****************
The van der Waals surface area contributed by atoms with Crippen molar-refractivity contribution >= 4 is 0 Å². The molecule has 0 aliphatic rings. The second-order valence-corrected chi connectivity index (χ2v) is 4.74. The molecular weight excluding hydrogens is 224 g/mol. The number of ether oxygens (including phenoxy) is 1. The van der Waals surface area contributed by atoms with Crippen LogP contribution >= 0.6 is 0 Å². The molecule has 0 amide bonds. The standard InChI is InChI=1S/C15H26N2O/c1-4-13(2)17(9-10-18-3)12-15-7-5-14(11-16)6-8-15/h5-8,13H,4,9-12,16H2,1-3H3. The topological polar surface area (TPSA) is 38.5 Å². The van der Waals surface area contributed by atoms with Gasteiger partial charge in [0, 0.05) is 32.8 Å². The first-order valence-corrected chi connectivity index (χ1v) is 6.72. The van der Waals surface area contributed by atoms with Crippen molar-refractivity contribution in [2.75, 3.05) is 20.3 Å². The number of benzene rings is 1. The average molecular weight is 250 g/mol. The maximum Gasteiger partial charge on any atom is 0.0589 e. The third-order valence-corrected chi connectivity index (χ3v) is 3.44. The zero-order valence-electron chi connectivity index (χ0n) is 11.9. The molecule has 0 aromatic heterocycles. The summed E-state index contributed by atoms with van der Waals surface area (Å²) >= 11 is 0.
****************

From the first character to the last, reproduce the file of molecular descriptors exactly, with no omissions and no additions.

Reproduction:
The van der Waals surface area contributed by atoms with Crippen molar-refractivity contribution >= 4 is 0 Å². The molecule has 0 aliphatic rings. The second-order valence-corrected chi connectivity index (χ2v) is 4.74. The molecular weight excluding hydrogens is 224 g/mol. The number of ether oxygens (including phenoxy) is 1. The van der Waals surface area contributed by atoms with Crippen LogP contribution >= 0.6 is 0 Å². The molecule has 0 amide bonds. The standard InChI is InChI=1S/C15H26N2O/c1-4-13(2)17(9-10-18-3)12-15-7-5-14(11-16)6-8-15/h5-8,13H,4,9-12,16H2,1-3H3. The topological polar surface area (TPSA) is 38.5 Å². The van der Waals surface area contributed by atoms with Gasteiger partial charge in [0, 0.05) is 32.8 Å². The first-order valence-corrected chi connectivity index (χ1v) is 6.72. The van der Waals surface area contributed by atoms with Crippen molar-refractivity contribution in [2.75, 3.05) is 20.3 Å². The number of benzene rings is 1. The average molecular weight is 250 g/mol. The maximum Gasteiger partial charge on any atom is 0.0589 e. The third-order valence-corrected chi connectivity index (χ3v) is 3.44. The zero-order valence-electron chi connectivity index (χ0n) is 11.9. The molecule has 0 aromatic heterocycles. The summed E-state index contributed by atoms with van der Waals surface area (Å²) >= 11 is 0.